The lesson began with a story* about a young martial artist who has an opportunity to travel to learn from his idol, the greatest martial artist of the time. Upon the young man's arrival, the master pours them both a cup of tea. He drinks it and listens patiently as the young man tells everything he knows about martial arts and demonstrates his skills. Finally, the master offers the young man more tea and starts pouring. The young man protests suddenly, pointing out that his cup is already full. He hadn't drunk a sip.
As the cup overflowed, the master said to the student that he must learn to empty his cup. You must drink all your tea in order to put new, fresh tea in the cup. The young man was so busy showing off and telling what he already knew that he never asked a single question or listened to what the master had to teach him.
This story illustrates the importance of being open to learning. As a teacher, I spend a lot of time explaining, describing, informing, instructing, but this lesson from eighth grade has constantly reminded me to also look for every opportunity to listen and learn.
For example, I would consider myself a decent cook. I am confident in the kitchen, and I've done my share of chopping, grilling, and marinating. But when I took my cooking class last week, I put aside my background knowledge and opened myself up to learn as much as possible. I improved my knife-holding skills, learned how to select the best knife for different cutting jobs, and learned how to grill tuna and salmon (warm all the way through, but not cooked all the way through). I took the chance to absorb as much information as possible.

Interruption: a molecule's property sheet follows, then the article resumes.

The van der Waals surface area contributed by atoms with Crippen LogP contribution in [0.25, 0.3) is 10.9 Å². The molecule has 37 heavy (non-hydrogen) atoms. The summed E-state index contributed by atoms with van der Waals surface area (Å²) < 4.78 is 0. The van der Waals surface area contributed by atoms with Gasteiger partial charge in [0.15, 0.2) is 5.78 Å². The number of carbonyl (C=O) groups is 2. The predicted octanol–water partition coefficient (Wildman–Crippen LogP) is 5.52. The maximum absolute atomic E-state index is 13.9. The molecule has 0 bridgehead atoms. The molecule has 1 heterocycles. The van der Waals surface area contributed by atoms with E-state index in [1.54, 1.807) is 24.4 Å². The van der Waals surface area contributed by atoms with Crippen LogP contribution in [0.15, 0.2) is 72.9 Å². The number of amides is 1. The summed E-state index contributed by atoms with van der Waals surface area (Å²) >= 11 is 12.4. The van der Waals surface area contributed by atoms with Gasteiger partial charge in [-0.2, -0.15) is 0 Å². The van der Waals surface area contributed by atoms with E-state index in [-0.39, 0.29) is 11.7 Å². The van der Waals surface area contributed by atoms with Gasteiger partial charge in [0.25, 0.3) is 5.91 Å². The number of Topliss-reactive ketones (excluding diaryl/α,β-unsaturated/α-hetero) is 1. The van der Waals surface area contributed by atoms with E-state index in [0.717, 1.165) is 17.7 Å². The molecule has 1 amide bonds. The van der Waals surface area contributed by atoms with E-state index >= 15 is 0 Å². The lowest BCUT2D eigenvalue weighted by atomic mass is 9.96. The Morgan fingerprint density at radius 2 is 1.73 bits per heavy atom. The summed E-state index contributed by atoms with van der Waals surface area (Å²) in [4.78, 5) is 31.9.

On the other hand, one of my classmates, who practically introduced himself and told me he worked for years in a restaurant in the same breath, didn't exactly empty his cup. While he was a nice guy, he spent the majority of the class describing how his restaurant used to do things and asking "clarifying" questions that really only showed off his knowledge. The class certainly ranged in ability, but this classmate didn't seem to be there to learn.
Lately, I've found myself in lots of "empty your cup" situations. As I study for my personal training certification exam, I realize how broad my knowledge about fitness and health was. I thought I was creating fantastic workouts for myself, but now I know that a lot more goes into creating a solid routine than just creative combinations.
Today I met with my teaching buddy for this year. Since I've been teaching for three years, it would be easy to nod and smile and take her advice for granted. But I am so grateful and eager to soak up as much as I can! She told me about the community where I'll be teaching, shared her syllabus and other materials, and gave me a quick tour of the campus. I've taught 9th and 11th grade before, but I know I can always improve, and I'm so glad I have a mentor and friend to help me in my new position.
It's funny how certain lessons really apply throughout the entirety of our lives. I think it applies everywhere; I can always learn about people, from people, about other cultures and other people's beliefs, about how to create a better life. I hope I can continue to empty my cup and learn from others.
|If I don't empty my cup, Scout knocks it over and spills my tea.|
What's an area in life where you feel you could learn more?
I mentioned health and fitness, cooking, and teaching above. I feel like I could name a hundred things in which I have a little knowledge but about which I would love to learn more.
Note: For those interested in participating in this month's PBFingers book club, the selection for August has been announced! We'll be reading Gone Girl by Gillian Flynn. Looks chilling! I'll post my review on or before August 31. Past BLWB reviews include:
And for a full list of all past PBF book reviews, click here.
*Forgive me, Mr. Richards, if I didn't get all the details quite right!